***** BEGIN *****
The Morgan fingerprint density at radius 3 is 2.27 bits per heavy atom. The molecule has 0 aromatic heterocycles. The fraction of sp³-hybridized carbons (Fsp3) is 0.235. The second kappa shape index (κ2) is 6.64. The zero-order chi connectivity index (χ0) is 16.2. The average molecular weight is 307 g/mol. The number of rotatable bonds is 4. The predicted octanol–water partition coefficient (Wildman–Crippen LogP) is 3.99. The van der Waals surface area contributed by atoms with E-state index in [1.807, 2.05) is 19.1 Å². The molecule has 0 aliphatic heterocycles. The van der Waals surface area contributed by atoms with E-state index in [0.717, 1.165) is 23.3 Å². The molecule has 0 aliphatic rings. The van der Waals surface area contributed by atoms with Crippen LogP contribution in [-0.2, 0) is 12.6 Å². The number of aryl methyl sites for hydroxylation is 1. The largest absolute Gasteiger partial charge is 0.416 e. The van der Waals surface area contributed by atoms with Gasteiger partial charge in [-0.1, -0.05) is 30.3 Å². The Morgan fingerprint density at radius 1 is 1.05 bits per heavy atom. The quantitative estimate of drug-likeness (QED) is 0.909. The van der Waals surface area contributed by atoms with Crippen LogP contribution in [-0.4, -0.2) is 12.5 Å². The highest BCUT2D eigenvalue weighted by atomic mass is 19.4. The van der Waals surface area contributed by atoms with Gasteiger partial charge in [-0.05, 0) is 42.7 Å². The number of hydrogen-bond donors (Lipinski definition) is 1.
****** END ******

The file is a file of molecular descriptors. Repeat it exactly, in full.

The Morgan fingerprint density at radius 3 is 2.27 bits per heavy atom. The molecule has 0 aromatic heterocycles. The fraction of sp³-hybridized carbons (Fsp3) is 0.235. The second kappa shape index (κ2) is 6.64. The zero-order chi connectivity index (χ0) is 16.2. The average molecular weight is 307 g/mol. The number of rotatable bonds is 4. The predicted octanol–water partition coefficient (Wildman–Crippen LogP) is 3.99. The van der Waals surface area contributed by atoms with E-state index in [1.807, 2.05) is 19.1 Å². The molecule has 0 aliphatic heterocycles. The van der Waals surface area contributed by atoms with E-state index in [0.717, 1.165) is 23.3 Å². The molecule has 0 aliphatic rings. The van der Waals surface area contributed by atoms with Crippen LogP contribution in [-0.2, 0) is 12.6 Å². The number of aryl methyl sites for hydroxylation is 1. The largest absolute Gasteiger partial charge is 0.416 e. The van der Waals surface area contributed by atoms with Gasteiger partial charge in [-0.1, -0.05) is 30.3 Å². The Morgan fingerprint density at radius 1 is 1.05 bits per heavy atom. The quantitative estimate of drug-likeness (QED) is 0.909. The van der Waals surface area contributed by atoms with Crippen LogP contribution in [-0.4, -0.2) is 12.5 Å². The highest BCUT2D eigenvalue weighted by atomic mass is 19.4. The van der Waals surface area contributed by atoms with Gasteiger partial charge in [-0.05, 0) is 42.7 Å². The number of hydrogen-bond donors (Lipinski definition) is 1.